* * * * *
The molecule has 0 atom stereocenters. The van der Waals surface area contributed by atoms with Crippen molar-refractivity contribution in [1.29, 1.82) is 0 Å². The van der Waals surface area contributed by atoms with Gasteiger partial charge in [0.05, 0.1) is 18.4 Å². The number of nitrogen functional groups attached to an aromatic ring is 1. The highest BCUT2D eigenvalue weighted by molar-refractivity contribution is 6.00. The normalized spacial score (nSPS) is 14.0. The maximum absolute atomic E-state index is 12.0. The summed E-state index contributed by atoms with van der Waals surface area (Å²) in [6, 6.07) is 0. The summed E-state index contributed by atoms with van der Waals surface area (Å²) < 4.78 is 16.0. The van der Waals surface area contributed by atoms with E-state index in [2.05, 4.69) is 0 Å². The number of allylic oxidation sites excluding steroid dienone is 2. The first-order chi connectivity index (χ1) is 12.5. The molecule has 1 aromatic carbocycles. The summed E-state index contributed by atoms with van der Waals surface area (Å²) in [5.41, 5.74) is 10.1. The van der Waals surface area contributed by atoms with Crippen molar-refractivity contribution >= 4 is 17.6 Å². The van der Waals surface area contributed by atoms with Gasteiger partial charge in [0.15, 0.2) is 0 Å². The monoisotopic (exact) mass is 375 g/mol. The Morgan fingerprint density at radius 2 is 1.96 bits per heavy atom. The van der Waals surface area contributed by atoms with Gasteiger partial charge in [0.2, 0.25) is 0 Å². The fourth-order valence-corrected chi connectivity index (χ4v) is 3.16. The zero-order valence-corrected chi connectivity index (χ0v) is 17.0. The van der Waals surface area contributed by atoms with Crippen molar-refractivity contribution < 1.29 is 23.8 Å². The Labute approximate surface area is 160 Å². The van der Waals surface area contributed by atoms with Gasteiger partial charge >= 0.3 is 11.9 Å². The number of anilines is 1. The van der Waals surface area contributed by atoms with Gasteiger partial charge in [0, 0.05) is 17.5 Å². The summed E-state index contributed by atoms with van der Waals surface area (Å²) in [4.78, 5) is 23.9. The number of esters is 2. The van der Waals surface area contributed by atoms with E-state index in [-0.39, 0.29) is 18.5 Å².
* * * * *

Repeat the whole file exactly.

The molecule has 0 atom stereocenters. The van der Waals surface area contributed by atoms with Crippen molar-refractivity contribution in [1.29, 1.82) is 0 Å². The van der Waals surface area contributed by atoms with Gasteiger partial charge in [0.05, 0.1) is 18.4 Å². The number of nitrogen functional groups attached to an aromatic ring is 1. The highest BCUT2D eigenvalue weighted by molar-refractivity contribution is 6.00. The normalized spacial score (nSPS) is 14.0. The maximum absolute atomic E-state index is 12.0. The summed E-state index contributed by atoms with van der Waals surface area (Å²) in [6, 6.07) is 0. The summed E-state index contributed by atoms with van der Waals surface area (Å²) < 4.78 is 16.0. The van der Waals surface area contributed by atoms with E-state index in [2.05, 4.69) is 0 Å². The number of allylic oxidation sites excluding steroid dienone is 2. The first-order chi connectivity index (χ1) is 12.5. The molecule has 1 aromatic carbocycles. The summed E-state index contributed by atoms with van der Waals surface area (Å²) in [5.41, 5.74) is 10.1. The van der Waals surface area contributed by atoms with Crippen molar-refractivity contribution >= 4 is 17.6 Å². The van der Waals surface area contributed by atoms with Gasteiger partial charge in [0.15, 0.2) is 0 Å². The monoisotopic (exact) mass is 375 g/mol. The Morgan fingerprint density at radius 2 is 1.96 bits per heavy atom. The van der Waals surface area contributed by atoms with Gasteiger partial charge in [0.2, 0.25) is 0 Å². The fourth-order valence-corrected chi connectivity index (χ4v) is 3.16. The zero-order valence-corrected chi connectivity index (χ0v) is 17.0. The van der Waals surface area contributed by atoms with Crippen molar-refractivity contribution < 1.29 is 23.8 Å². The Labute approximate surface area is 160 Å². The van der Waals surface area contributed by atoms with Gasteiger partial charge >= 0.3 is 11.9 Å². The number of anilines is 1. The van der Waals surface area contributed by atoms with Gasteiger partial charge in [0, 0.05) is 17.5 Å². The summed E-state index contributed by atoms with van der Waals surface area (Å²) in [4.78, 5) is 23.9. The number of esters is 2. The van der Waals surface area contributed by atoms with E-state index in [-0.39, 0.29) is 18.5 Å².